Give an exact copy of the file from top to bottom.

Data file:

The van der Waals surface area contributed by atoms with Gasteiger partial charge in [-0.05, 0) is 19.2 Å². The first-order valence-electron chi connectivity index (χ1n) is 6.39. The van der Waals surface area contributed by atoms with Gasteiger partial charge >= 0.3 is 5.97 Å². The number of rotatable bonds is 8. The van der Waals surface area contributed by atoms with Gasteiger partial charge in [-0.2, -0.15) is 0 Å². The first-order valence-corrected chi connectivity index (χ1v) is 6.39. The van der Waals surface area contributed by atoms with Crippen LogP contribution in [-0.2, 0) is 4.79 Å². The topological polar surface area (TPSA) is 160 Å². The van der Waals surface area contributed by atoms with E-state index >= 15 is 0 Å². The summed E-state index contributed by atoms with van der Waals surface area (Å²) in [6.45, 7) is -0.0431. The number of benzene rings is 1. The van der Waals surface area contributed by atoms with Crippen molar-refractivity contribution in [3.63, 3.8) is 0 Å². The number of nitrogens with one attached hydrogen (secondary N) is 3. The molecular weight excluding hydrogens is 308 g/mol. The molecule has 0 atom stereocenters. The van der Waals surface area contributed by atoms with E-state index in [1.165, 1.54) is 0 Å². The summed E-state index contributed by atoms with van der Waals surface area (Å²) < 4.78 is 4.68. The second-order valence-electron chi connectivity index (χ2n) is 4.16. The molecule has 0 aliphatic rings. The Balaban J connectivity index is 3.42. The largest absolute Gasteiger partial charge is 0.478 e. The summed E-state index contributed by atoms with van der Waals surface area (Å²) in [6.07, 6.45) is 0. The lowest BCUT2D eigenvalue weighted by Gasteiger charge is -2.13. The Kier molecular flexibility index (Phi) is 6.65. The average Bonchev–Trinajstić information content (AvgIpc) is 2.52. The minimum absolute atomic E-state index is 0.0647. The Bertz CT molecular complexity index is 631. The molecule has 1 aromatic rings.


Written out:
The van der Waals surface area contributed by atoms with Gasteiger partial charge in [-0.05, 0) is 19.2 Å². The first-order valence-electron chi connectivity index (χ1n) is 6.39. The van der Waals surface area contributed by atoms with Gasteiger partial charge >= 0.3 is 5.97 Å². The number of rotatable bonds is 8. The van der Waals surface area contributed by atoms with Gasteiger partial charge in [-0.2, -0.15) is 0 Å². The first-order valence-corrected chi connectivity index (χ1v) is 6.39. The van der Waals surface area contributed by atoms with Crippen LogP contribution in [-0.2, 0) is 4.79 Å². The topological polar surface area (TPSA) is 160 Å². The van der Waals surface area contributed by atoms with E-state index >= 15 is 0 Å². The summed E-state index contributed by atoms with van der Waals surface area (Å²) in [6.45, 7) is -0.0431. The number of benzene rings is 1. The van der Waals surface area contributed by atoms with Crippen molar-refractivity contribution in [3.63, 3.8) is 0 Å². The number of nitrogens with one attached hydrogen (secondary N) is 3. The molecular weight excluding hydrogens is 308 g/mol. The molecule has 0 atom stereocenters. The van der Waals surface area contributed by atoms with E-state index in [1.165, 1.54) is 0 Å². The summed E-state index contributed by atoms with van der Waals surface area (Å²) < 4.78 is 4.68. The second-order valence-electron chi connectivity index (χ2n) is 4.16. The molecule has 0 aliphatic rings. The Balaban J connectivity index is 3.42. The largest absolute Gasteiger partial charge is 0.478 e. The summed E-state index contributed by atoms with van der Waals surface area (Å²) in [6.07, 6.45) is 0. The lowest BCUT2D eigenvalue weighted by Gasteiger charge is -2.13. The Kier molecular flexibility index (Phi) is 6.65. The average Bonchev–Trinajstić information content (AvgIpc) is 2.52. The minimum absolute atomic E-state index is 0.0647. The Bertz CT molecular complexity index is 631. The molecule has 1 aromatic rings.